(3) In the predecision interview model, if the decisionmaker(s) finds that the evidence in your file is insufficient to make a fully favorable determination or requires an initial determination denying your claim, a predecision notice will be mailed to you. The notice will tell you that, before the decisionmaker(s) makes an initial determination about whether you are disabled, you may request a predecision interview with the decisionmaker(s). The notice will also tell you that you may also submit additional evidence. You must request a predecision interview within 10 days after the date you receive the predecision notice. You must also submit any additional evidence within 10 days after the date you receive the predecision notice. If you request a predecision interview, the decisionmaker(s) will conduct the predecision interview in person, by videoconference, or by telephone as the decisionmaker(s) determines is appropriate under the circumstances. If you make a late request for a predecision interview, or submit additional evidence late, but show in writing that you had good cause under the standards in § 416.1411 for missing the deadline, the decisionmaker(s) will extend the deadline. If you do not request the predecision interview or if you do not appear for a scheduled predecision interview and do not submit additional evidence, or if you do not respond to our attempts to communicate with you, the decisionmaker(s) will make an initial determination based upon the evidence in your file. If you identify additional evidence during the predecision interview, which was previously not available, the decisionmaker(s) will advise you to submit the evidence. If you are unable to do so, the decisionmaker(s) may assist you in obtaining it. The decisionmaker(s) also will advise you of the specific timeframes you have for submitting any additional evidence identified during the predecision interview. If you have no treating source(s) (see § 416.902), or your treating source(s) is unable or unwilling to provide the necessary evidence, or there is a conflict in the evidence that cannot be resolved through evidence from your treating source(s), the decisionmaker(s) may arrange a consultative examination or resolve conflicts according to existing procedures (see § 416.919a). If you attend the predecision interview, or do not attend the predecision interview but you submit additional evidence, the decisionmaker(s) will make an initial determination based on the evidence in your file, including the additional evidence you submit or the evidence obtained as a result of the predecision notice or interview, or both.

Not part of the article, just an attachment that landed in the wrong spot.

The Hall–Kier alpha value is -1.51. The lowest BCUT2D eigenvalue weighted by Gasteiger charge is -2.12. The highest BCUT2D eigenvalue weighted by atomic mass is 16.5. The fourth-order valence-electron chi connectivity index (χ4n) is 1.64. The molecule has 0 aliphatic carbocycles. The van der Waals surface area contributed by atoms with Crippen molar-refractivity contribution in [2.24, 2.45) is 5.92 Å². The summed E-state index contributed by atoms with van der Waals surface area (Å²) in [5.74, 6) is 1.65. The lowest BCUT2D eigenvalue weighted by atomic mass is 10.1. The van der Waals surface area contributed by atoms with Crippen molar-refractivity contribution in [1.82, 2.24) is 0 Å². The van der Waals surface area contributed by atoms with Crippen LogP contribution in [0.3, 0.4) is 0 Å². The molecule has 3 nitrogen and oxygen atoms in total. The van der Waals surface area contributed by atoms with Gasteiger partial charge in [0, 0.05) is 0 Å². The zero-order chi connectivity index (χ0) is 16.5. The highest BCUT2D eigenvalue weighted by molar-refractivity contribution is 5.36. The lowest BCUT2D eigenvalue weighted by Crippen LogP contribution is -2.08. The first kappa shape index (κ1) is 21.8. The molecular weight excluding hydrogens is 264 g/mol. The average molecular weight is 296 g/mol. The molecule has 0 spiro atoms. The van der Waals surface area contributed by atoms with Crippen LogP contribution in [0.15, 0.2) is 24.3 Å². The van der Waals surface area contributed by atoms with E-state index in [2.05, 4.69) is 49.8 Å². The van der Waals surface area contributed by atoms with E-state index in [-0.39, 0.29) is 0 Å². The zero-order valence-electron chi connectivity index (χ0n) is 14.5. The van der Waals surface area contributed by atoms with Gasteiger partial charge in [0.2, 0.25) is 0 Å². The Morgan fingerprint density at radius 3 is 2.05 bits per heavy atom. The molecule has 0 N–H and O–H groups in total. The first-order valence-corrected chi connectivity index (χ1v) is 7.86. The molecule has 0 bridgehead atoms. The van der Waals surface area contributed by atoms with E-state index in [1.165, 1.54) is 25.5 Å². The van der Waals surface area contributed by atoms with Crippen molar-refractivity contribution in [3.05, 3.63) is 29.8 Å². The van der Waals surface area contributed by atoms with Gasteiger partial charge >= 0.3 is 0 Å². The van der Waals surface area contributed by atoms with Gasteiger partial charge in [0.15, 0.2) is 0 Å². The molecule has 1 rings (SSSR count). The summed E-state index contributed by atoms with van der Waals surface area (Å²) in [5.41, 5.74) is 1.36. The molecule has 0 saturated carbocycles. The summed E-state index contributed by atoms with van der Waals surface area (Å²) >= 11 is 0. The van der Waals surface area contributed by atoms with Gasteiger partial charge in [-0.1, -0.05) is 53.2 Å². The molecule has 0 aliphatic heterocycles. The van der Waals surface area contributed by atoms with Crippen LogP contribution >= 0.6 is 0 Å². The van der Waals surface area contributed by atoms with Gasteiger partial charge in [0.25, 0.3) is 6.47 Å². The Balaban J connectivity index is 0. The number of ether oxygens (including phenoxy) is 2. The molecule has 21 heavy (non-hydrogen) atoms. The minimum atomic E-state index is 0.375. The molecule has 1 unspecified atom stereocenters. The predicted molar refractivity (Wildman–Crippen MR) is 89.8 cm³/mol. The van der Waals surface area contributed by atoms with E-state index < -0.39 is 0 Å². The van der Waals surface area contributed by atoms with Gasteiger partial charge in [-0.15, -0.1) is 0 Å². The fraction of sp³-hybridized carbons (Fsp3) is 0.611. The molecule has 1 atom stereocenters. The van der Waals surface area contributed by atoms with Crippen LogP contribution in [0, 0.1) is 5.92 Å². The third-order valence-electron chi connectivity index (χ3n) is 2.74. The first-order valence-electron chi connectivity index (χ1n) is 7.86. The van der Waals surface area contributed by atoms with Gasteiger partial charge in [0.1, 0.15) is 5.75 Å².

(4) In the reconsideration elimination model, we will modify the disability determination process by eliminating the reconsideration step of the administrative review process. If you receive an initial determination on your claim for SSI payments based on disability, and you are dissatisfied with the determination, we will notify you that you may request a hearing before an administrative law judge.
[60 FR 20028, Apr. 24, 1995, as amended at 73 FR 2416, Jan. 15, 2008; 76 FR 24812, May 3, 2011; 82 FR 5883, Jan. 18, 2017]